by Ethan Hawke
Hardcover, 169 pg.
Read: November 30, 2015
So the story goes, Ethan Hawke is a descendant of a knight who died at the Battle of Slaughter Bridge in 1483. The night before the battle, this knight, Sir Thomas Lemuel Hawke penned a lengthy letter to his young children so that they’d have something to remember him by, and hopefully learn something from him. Ethan Hawke came into possession of this letter, and after a scholar translated it for him, modernized the language so that he could pass these lessons on to his kids. Given the fact that the “Hawke” surname was once “Hawker”, there’s an ornithological flavor to all of this.
The letter, or manifesto, consists of short lessons on a variety of virtues or characteristics that Sir Thomas wanted to pass along to his son and daughters (which are awfully feminist for the 15th Century): justice, solitude, generosity, discipline, love, humility, and so on. Virtues and ideals that are shared by many Western and Eastern cultures — something akin to what C. S. Lewis would call the Tao. The lessons combine personal vignettes from Sir Thomas’ life and training with fable-like stories (many of which are old and common — like the two dogs/wolves inside each of us fighting for control, you ought to feed the one you want to win).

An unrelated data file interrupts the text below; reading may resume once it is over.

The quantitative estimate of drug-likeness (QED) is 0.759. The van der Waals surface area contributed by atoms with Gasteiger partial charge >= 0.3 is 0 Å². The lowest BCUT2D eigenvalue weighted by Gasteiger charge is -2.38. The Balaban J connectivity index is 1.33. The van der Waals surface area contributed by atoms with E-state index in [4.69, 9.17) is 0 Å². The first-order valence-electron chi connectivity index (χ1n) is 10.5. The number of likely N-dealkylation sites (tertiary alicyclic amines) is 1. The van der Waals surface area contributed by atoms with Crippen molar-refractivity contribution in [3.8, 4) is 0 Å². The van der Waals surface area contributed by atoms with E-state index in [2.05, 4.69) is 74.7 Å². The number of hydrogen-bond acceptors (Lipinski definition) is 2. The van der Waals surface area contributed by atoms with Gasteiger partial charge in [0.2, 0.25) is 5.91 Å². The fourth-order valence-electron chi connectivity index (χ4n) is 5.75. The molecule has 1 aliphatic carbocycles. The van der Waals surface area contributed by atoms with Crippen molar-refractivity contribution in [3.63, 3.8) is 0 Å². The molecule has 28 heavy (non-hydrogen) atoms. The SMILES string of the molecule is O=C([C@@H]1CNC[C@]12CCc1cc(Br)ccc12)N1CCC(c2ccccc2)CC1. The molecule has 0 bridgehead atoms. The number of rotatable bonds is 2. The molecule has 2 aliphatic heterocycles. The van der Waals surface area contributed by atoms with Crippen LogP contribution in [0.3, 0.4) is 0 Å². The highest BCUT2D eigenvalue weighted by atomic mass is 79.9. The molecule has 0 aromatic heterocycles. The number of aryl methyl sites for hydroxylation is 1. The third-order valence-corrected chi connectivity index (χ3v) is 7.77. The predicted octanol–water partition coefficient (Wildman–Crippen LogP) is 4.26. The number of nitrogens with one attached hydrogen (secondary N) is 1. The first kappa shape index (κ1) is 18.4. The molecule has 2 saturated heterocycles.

Hawke’s wife, Ryan, provided the illustrations for this book. I wouldn’t say they’re dazzling, but they’re nice — and fit the material well.
This is a nice book, one that serves its purposes well. Short chapters, well (if somewhat heavy-handed) written. It’s not a must-read, but it’d be a good use of anyone’s time — particularly something for dads to read to young children.